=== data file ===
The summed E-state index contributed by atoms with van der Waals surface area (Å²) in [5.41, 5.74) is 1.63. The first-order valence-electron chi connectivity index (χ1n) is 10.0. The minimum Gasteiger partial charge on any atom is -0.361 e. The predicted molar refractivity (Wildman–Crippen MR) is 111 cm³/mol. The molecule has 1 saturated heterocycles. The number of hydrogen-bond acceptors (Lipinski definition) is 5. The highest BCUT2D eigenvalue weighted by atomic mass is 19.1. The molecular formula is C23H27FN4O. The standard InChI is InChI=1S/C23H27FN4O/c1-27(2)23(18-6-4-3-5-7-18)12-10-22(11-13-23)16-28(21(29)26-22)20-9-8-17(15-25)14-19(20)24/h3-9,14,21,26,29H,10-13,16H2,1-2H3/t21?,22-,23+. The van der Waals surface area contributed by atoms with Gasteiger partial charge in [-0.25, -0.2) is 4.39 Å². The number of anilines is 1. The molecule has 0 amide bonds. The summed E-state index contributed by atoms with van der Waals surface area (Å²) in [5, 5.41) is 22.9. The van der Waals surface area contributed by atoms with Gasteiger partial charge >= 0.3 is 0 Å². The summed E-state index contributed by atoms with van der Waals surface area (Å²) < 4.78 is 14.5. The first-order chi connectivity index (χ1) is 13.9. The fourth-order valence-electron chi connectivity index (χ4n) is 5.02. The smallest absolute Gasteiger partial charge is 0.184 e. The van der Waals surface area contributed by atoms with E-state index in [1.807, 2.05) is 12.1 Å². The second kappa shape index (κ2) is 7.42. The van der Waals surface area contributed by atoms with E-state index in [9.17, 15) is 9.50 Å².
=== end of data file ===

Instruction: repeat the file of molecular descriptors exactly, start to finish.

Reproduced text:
The summed E-state index contributed by atoms with van der Waals surface area (Å²) in [5.41, 5.74) is 1.63. The first-order valence-electron chi connectivity index (χ1n) is 10.0. The minimum Gasteiger partial charge on any atom is -0.361 e. The predicted molar refractivity (Wildman–Crippen MR) is 111 cm³/mol. The molecule has 1 saturated heterocycles. The number of hydrogen-bond acceptors (Lipinski definition) is 5. The highest BCUT2D eigenvalue weighted by atomic mass is 19.1. The molecular formula is C23H27FN4O. The standard InChI is InChI=1S/C23H27FN4O/c1-27(2)23(18-6-4-3-5-7-18)12-10-22(11-13-23)16-28(21(29)26-22)20-9-8-17(15-25)14-19(20)24/h3-9,14,21,26,29H,10-13,16H2,1-2H3/t21?,22-,23+. The van der Waals surface area contributed by atoms with Gasteiger partial charge in [-0.25, -0.2) is 4.39 Å². The number of anilines is 1. The molecule has 0 amide bonds. The summed E-state index contributed by atoms with van der Waals surface area (Å²) in [5, 5.41) is 22.9. The van der Waals surface area contributed by atoms with Gasteiger partial charge >= 0.3 is 0 Å². The summed E-state index contributed by atoms with van der Waals surface area (Å²) < 4.78 is 14.5. The first-order chi connectivity index (χ1) is 13.9. The fourth-order valence-electron chi connectivity index (χ4n) is 5.02. The smallest absolute Gasteiger partial charge is 0.184 e. The van der Waals surface area contributed by atoms with E-state index in [1.807, 2.05) is 12.1 Å². The second kappa shape index (κ2) is 7.42. The van der Waals surface area contributed by atoms with E-state index in [9.17, 15) is 9.50 Å².